The polycationic species may also be a modified polyamine with at least one amine group substituted with at least one other functional group. Examples include ethoxylated and alkoxylated polyamines and alkylated polyamines.

Zwitterionics

The zwitterionic species may contain two or more amine groups with at least one amine group quaternized and at least one amine group substituted by one or more moieties capable of bearing an anionic charge.

In a further illustration, the zwitterionic species may contain two or more amine groups with at least one amine group substituted by one or more moieties capable of bearing an anionic charge. Examples include: polyamine oxides, oxidized ethoxylated polyethyleneimine, carboxymethylated polyethyleneimine, maleated polyethyleneimine and ethoxylated, sulfated polyethyleneimine.

Polyanionics

The polyanionic species may contain water soluble anionic groups including but not limited to: carboxylates, sulfonates, sulfates, phosphates, phosphonates and mixtures thereof. Examples include but are not limited to: polyacrylates, polymethacrylates, polymaleates, polyitaconates, polyaspartates, polyglyoxylates, polyvinylsulfates, polyvinylsulfonates, polystyrenesulfonates, aldehyde condensates of naphthalene napthalenesulfonic or phenolsulfonic acid, copolyesters comprising sulfoisophthalate, copolyesters comprising teraphthalates and sulfonated allylethoxylates groups, copolyesters comprising diolsulfonates, poly(2-acrylamido-2-methylpropanesulfonic acid) and copolymers thereof.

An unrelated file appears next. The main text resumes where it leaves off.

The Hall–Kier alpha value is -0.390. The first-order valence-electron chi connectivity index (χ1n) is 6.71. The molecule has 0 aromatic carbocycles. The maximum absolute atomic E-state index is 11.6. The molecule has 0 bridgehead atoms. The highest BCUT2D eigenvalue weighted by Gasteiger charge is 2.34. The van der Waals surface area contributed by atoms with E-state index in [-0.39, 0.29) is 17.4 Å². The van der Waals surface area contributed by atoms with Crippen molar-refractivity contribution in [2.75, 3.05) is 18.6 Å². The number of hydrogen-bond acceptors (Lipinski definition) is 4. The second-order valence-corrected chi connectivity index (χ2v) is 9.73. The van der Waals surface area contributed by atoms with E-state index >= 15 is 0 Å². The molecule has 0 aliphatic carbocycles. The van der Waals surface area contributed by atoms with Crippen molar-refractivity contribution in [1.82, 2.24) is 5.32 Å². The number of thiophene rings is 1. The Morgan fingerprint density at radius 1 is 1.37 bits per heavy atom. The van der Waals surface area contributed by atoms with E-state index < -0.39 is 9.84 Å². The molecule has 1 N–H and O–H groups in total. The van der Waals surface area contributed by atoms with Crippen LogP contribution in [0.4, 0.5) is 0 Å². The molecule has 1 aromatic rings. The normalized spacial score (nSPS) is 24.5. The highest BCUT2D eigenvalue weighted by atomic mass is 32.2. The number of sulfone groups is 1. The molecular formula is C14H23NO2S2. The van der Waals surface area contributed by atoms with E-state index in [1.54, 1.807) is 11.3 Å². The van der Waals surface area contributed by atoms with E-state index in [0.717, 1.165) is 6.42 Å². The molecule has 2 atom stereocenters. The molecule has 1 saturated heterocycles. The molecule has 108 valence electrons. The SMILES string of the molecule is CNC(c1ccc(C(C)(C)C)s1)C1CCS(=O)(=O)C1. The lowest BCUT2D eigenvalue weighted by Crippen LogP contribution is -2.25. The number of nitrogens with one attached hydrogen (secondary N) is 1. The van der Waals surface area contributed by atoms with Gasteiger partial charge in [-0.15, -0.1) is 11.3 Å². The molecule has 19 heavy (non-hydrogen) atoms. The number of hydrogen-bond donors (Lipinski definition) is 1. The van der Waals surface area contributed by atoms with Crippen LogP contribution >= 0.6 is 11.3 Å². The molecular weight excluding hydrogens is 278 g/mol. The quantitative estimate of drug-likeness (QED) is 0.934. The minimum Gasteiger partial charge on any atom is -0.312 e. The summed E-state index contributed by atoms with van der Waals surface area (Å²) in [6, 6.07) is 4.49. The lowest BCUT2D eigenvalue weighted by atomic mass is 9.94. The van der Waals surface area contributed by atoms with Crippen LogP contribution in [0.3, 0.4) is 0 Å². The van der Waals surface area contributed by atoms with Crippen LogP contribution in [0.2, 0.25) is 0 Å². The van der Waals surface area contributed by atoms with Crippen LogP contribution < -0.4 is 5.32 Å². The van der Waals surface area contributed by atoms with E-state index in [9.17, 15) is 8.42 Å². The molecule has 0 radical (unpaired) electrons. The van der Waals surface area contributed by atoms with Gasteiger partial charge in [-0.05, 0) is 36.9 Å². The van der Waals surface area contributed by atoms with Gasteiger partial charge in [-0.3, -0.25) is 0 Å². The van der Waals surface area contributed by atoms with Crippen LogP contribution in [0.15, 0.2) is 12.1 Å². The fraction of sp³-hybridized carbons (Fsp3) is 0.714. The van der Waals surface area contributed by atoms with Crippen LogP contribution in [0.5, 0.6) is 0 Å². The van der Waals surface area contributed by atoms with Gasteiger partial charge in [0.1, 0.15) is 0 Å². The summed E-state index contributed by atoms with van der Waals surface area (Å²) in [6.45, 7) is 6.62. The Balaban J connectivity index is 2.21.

Hydrophilic Polymeric Materials With a Strong Dipole

Hydrophilic polymeric materials with a strong dipole can comprise monomer groups with high dipole moments such as amide groups. Examples include but are not limited to: polyvinylpyrrolidones, polyacrylamides, polyvinyloxazolines, and copolymers thereof.

Other Charged Materials

In addition to charged particles and/or hydrophilic polymeric materials with discrete charges, multi-valent inorganic salts may be used in certain embodiments of the method. The multi-valent inorganic salts may serve to anchor or enhance adsorption of the charged particles and/or polymeric materials with discrete charges onto the surfaces. Multi-valent inorganic salts can be selected from the group consisting of Ca+2, Mg+2, Ba+2, Al+3, Fe+2, Fe+3, Cu+2 and mixtures thereof, where an appropriate anion is used to balance the charge.